The academic authors of the 1998 publication state there was no intent to mislead, claiming the NEJM editors removed from drafts all the adverse results that I reported in 2012. They also state the 1998 publication clearly discouraged targeting hematocrit to 42 percent. What the 1998 publication did not do, however, was make clear, as my report does, that higher epoetin doses carry great risks, while the only benefit was a meager reduction in transfusion risk at great monetary cost.

Of course, even if there was no intentional deception, the effect was to force experts to say targeting hematocrit to about 42 percent using higher epoetin doses improved quality of life and reduced transfusions, and prevented them from saying such management significantly increased deaths, cardiac events, thrombotic events, and hospitalizations. Amgen controlled the debate, and by 2012 had made $37 billion from epoetin sales in the United States alone.

And if the intent was not to mislead, why not just publish subsequent articles clarifying the results, especially the quality of life results? The anemia workgroups that developed the KDOQI guidelines included one of the 1998 NEJM authors. Why not notify the KDOQI organization and other workgroup members that they were misreading the 1998 NEJM results? I cannot imagine what Amgen would have done if they had intended to mislead.

I waited 1,260 days to receive the trial report from the FDA. Two weeks before receiving the report, on June 24, 2011, the FDA released a safety warning and new label advice for use of epoetin in chronic kidney disease. It withdrew the previous recommended dose and hematocrit target of 30-36 percent. The new label states that there is no known safe dose of epoetin, no proven safe hematocrit target, and when using epoetin in dialysis patients, decrease or stop the epoetin when hematocrit exceeds 33 percent. The label now reports the Normal Hematocrit Trial’s hazard ratio and confidence intervals for death and heart attack and all-cause death as significantly higher in the higher hematocrit arm, just as I reported them earlier this year.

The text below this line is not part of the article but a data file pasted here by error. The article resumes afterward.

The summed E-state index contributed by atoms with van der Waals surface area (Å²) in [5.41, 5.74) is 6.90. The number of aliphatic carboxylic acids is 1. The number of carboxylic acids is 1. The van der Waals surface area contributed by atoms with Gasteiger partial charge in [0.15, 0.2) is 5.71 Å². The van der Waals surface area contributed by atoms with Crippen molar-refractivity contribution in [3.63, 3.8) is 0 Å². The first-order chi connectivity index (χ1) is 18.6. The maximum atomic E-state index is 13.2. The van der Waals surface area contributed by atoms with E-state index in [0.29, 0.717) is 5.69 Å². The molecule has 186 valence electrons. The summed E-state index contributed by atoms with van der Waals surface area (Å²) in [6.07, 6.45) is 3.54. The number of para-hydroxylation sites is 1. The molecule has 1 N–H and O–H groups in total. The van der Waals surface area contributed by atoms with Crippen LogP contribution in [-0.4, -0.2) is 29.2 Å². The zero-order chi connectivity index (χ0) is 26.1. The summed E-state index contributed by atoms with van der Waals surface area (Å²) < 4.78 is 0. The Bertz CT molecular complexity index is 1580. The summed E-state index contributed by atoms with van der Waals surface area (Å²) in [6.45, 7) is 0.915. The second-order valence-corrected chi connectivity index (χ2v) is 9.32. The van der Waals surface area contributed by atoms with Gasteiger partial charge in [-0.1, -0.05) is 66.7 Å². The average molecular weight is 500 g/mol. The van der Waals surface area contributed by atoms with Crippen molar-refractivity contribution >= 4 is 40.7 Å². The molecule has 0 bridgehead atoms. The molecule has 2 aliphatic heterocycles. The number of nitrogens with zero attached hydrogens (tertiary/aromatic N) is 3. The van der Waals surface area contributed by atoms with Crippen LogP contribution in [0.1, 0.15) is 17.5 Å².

Finally, as strange as it seems, I am now the sole author of the publication on the predefined primary and secondary results of the largest outcomes trial of epoetin in dialysis patients, and I didn’t even participate in the trial. Perhaps the FDA will make the epoetin label cite my paper.

Daniel Coyne is a Professor of Medicine at Washington University School of Medicine in St. Louis, Missouri.